Veterans who reported: Were also likely to report:
    Fewer and less severe PTSD symptoms or no PTSD symptoms Finding satisfaction and purpose in

    their lives

    More frequent church worship

    Higher number of PTSD symptoms and/or more severe symptoms

    Difficulty reconciling their faith with

    their Vietnam experiences

    Alienation from God

    What Do These Results Mean to Vietnam Combat Veterans?

    Overall, in this sample of veterans positive aspects of spirituality were associated with better long term adjustment to combat trauma, while negative components of spirituality were associated with greater long term distress. Two of the three hypothesized positive spirituality variables were related to better adjustment: (1) satisfaction with one's life, including a sense of meaning and purpose (2) attendance at church worship services. Meaning and purpose will be discussed in a subsequent article.

    Why is frequent church worship important? A possible explanation is that worship involves connection with the Divine as well as members of the community, even if these connections are minimal. This notion is supported by the wide body of literature documenting the significant positive impact of social support on recovery from trauma, as well as the emerging literature on God as a source of support21. While mere attendance at church services may not presuppose active engagement with God, it is likely that this variable assessed active involvement within this sample of combat veterans, because more than half the participants (60%) reported praying "almost daily" or "more than once a day." This high frequency of prayer indicates some level of involvement in a relationship with God.

    Negative dimensions of spirituality were associated with more severe PTSD symptomatology. Therefore, veterans who felt alienated from God, or who had difficulty reconciling their faith with their Vietnam experiences, also reported more severe levels of distress. Throughout his book Out of the Night, Mahedy6 talks about the experience of war and subsequent spiritual crisis of Vietnam veteran as a night of spiritual darkness. The journey out of the night is a lifetime process involving unconditional openness to God's will and an ongoing willingness to act as God's agents and instruments of peace and justice in a world of evil. Mahedy suggests there is:

    a certain irony in the question soldiers asked God 'Where were you in Vietnam?' The question comes full circle when one allows God to ask in return, 'Where were you in Vietnam?' When this kind of dialogue with God becomes possible, one is already underway in the journey out of the night (p. 218).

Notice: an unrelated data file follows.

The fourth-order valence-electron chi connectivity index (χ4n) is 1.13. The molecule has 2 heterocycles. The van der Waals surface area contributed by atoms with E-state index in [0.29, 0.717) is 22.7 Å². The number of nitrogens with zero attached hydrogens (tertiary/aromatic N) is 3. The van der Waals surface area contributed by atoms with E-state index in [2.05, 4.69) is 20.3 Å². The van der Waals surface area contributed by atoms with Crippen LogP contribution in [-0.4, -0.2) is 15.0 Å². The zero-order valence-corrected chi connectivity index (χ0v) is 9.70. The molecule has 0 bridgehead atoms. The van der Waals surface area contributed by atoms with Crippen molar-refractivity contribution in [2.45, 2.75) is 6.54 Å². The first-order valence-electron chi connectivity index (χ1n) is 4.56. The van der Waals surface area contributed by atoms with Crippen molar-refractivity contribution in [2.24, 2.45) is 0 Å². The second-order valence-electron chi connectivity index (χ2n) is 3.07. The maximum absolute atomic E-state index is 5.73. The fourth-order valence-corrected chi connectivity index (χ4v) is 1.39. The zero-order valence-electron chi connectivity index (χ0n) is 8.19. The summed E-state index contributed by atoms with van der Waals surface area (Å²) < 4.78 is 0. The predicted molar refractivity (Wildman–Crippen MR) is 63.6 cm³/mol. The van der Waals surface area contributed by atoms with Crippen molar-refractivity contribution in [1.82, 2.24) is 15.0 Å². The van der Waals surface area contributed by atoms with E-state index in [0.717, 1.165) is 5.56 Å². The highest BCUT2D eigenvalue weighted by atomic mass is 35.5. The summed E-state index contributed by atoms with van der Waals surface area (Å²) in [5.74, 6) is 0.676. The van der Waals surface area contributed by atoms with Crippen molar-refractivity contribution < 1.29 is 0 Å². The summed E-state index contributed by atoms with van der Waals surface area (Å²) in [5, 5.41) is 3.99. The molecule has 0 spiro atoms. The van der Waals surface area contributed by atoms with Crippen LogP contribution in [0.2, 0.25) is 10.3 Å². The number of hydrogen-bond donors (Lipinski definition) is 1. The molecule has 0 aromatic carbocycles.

Hopefully the results of this study emphasize the need to learn more about spirituality and trauma, particularly the need to provide spiritually-based treatment for veterans struggling with these issues.

    Who Can Provide Spiritually-Based Help?

    The author, Margaret Nelson-Pechota, Ph.D., completed her doctorate in Clinical Psychology at the Illinois Institute of Technology. Dr. Pechota provides spiritually-based trauma psychotherapy for residents of Chicago, IL and suburbs. She can be reached via email at mnpechota AT msn DOT com. (Email address modified to prevent harvesting for spam. Convert back to normal email before using).

    The National Conference of Viet Nam Veteran Ministers (NCVNVM) conducts weekend spiritual retreats for veterans and their wives. Non-veteran trauma survivors are also welcome. You can obtain further information at: or call 617-278-4576.

    Point Man International Ministries (PMIM) is a Christian ministry "run BY vets FOR vets that provides individual and group counseling, literature, seminars, and conferences, to help bring aid and comfort to their brothers in arms." They can be reached at or call (800) 877-VETS

    For more information about PTSD contact the National Center for PTSD at or the
    National Institutes of Mental Health at


    1 American Psychiatric Association (1994). Diagnostic and Statistical Manual of Mental Disorders (4th ed.). Washington, DC: Author.

    2 War, Encyclopedia of Politics and Religion, ed. Robert Wuthnow. 2 vols. (Washington, D.C.: Congressional Quarterly, Inc., 1998), 783-789,

    3 Brende, J. & McDonald, E. (1989). Post-traumatic spiritual alienation and recovery in Vietnam combat veterans. Spirituality Today, 41(4), 319-340.

    4 Casella, L. & Motta, R. W. (1990). Comparison of characteristics of Vietnam veterans with and without Posttraumatic Stress Disorder. Psychological Reports, 67(2) 595-605.